Viewers were quick to take to Twitter to comment on the touching story, with one writing: ‘DNA Family Secrets… amazing. The mixed race Irish triplets seem so lovely. Amazing stories. Stacey Dooley rocks.’
‘DNA Family Secrets is excellent. Really well done,’ wrote another.
A third said: ‘Just stumbled across an episode of DNA Family Secrets, it’s amazing what you can do with science. ‘
Extraordinarily, the brothers (pictured with host Stacey Dooley) discovered that their father was both West African and Irish, and that their grandmother was from the same area in Northern Ireland they grew up
Peter, David and Phillip, now 35, (pictured as children) currently live in County Antrim but were born in Merseyside before moving to County Down as young children
Peter, David and Phillip – who could not appear on the show because he was shielding due to an underlying health condition – had always been curious about their ethnicity, believing they could be Mediterranean or South American.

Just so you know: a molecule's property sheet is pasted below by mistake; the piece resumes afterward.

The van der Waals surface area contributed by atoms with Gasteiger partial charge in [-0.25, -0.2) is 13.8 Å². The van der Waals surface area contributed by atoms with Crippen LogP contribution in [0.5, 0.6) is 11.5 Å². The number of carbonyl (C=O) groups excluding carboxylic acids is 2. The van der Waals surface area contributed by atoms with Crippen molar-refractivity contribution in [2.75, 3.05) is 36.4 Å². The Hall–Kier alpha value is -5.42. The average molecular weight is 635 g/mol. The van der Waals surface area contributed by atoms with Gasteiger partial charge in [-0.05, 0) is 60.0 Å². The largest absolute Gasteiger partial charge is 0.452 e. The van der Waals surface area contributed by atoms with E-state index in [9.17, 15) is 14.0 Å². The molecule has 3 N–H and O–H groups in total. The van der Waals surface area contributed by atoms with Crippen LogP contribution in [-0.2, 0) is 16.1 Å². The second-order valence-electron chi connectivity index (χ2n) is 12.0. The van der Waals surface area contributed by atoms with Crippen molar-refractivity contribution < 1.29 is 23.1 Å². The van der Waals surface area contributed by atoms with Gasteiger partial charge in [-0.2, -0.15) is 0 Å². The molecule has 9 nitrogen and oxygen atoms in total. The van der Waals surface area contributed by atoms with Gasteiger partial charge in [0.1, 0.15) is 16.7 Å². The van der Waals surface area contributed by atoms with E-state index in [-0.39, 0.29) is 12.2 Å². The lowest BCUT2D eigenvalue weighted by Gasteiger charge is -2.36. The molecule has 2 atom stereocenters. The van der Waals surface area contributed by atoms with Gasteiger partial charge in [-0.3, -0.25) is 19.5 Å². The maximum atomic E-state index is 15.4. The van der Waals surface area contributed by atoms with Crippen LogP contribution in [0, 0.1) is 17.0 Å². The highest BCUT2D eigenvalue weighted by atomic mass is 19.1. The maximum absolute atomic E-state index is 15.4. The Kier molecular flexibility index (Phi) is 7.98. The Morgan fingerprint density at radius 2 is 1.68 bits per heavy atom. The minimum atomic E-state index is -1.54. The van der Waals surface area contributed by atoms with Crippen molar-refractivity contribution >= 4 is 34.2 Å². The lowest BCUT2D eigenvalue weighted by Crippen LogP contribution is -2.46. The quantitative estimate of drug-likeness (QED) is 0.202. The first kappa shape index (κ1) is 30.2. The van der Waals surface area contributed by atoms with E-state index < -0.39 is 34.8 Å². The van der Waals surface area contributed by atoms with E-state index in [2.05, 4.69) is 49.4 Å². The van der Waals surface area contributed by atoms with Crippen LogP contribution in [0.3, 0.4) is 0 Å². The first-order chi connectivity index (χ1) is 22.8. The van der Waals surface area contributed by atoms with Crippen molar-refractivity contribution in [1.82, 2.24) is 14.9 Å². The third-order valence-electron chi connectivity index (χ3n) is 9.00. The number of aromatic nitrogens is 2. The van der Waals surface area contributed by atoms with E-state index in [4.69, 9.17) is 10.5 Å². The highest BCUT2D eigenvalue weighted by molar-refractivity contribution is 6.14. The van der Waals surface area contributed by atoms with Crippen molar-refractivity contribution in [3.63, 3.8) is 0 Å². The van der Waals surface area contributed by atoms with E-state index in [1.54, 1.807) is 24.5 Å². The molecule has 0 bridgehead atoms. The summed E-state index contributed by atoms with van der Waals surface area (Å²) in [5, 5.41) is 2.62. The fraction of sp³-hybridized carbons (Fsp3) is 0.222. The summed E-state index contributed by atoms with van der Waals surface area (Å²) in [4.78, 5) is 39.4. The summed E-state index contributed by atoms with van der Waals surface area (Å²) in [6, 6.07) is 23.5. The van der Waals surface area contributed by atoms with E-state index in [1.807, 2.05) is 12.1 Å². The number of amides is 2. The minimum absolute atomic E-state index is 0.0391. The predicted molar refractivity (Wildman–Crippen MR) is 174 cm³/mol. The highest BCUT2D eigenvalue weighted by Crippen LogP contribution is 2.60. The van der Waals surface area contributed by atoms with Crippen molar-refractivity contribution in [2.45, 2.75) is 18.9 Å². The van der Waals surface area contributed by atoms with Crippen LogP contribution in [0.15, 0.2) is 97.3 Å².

‘I think it’s to give you a sense of belonging’, said Peter, ‘Everybody deserves to know who created them’.
Their adoptive parents made the triplets photo books to give the children as much knowledge as they could about their past, revealing that their birth mother was called Gillian and was 33 when the triplets where born.
Passages in the book read: ‘Gillian did not find it easy to look after her little boys, this made her very unhappy.’
A teary Peter admitted: ‘I’m glad it was never hidden from us, the nitty gritty of it’.
Viewers were quick to take to Twitter to comment on the touching story, admitting the show made them cry
Host Stacey Dooley asked: ‘How often would you say you think about your birth mother?’
‘All the time’, he responded. ‘Nearly daily. I always think am I making her proud because she’s our birth mother.
‘I think she would want us to find answers, because we deserve to know I think. We have each other, no matter how bad it is it’s still an answer.’